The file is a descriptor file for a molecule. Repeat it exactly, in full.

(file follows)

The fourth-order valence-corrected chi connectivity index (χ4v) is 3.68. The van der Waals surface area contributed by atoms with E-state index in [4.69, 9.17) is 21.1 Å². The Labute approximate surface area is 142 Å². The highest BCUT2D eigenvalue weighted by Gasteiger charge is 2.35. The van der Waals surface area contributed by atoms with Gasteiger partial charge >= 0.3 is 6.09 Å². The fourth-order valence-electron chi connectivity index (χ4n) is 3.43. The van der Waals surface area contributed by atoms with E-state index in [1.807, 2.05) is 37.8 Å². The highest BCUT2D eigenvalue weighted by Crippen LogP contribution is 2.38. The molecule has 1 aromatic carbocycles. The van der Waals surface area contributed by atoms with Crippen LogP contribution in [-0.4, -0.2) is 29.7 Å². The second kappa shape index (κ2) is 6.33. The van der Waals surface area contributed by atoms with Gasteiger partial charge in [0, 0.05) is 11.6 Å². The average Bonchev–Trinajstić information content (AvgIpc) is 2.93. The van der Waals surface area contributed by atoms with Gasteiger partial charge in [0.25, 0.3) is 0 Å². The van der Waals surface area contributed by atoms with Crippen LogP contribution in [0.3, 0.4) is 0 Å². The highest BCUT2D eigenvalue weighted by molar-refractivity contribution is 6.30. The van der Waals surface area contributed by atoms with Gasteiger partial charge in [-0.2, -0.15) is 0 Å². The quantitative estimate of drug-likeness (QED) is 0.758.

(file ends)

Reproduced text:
The fourth-order valence-corrected chi connectivity index (χ4v) is 3.68. The van der Waals surface area contributed by atoms with E-state index in [4.69, 9.17) is 21.1 Å². The Labute approximate surface area is 142 Å². The highest BCUT2D eigenvalue weighted by Gasteiger charge is 2.35. The van der Waals surface area contributed by atoms with Gasteiger partial charge >= 0.3 is 6.09 Å². The fourth-order valence-electron chi connectivity index (χ4n) is 3.43. The van der Waals surface area contributed by atoms with E-state index in [1.807, 2.05) is 37.8 Å². The highest BCUT2D eigenvalue weighted by Crippen LogP contribution is 2.38. The molecule has 1 aromatic carbocycles. The van der Waals surface area contributed by atoms with Crippen LogP contribution in [-0.4, -0.2) is 29.7 Å². The second kappa shape index (κ2) is 6.33. The van der Waals surface area contributed by atoms with Gasteiger partial charge in [0, 0.05) is 11.6 Å². The average Bonchev–Trinajstić information content (AvgIpc) is 2.93. The van der Waals surface area contributed by atoms with Gasteiger partial charge in [0.25, 0.3) is 0 Å². The van der Waals surface area contributed by atoms with Crippen LogP contribution in [0.3, 0.4) is 0 Å². The highest BCUT2D eigenvalue weighted by molar-refractivity contribution is 6.30. The van der Waals surface area contributed by atoms with Gasteiger partial charge in [-0.2, -0.15) is 0 Å². The quantitative estimate of drug-likeness (QED) is 0.758.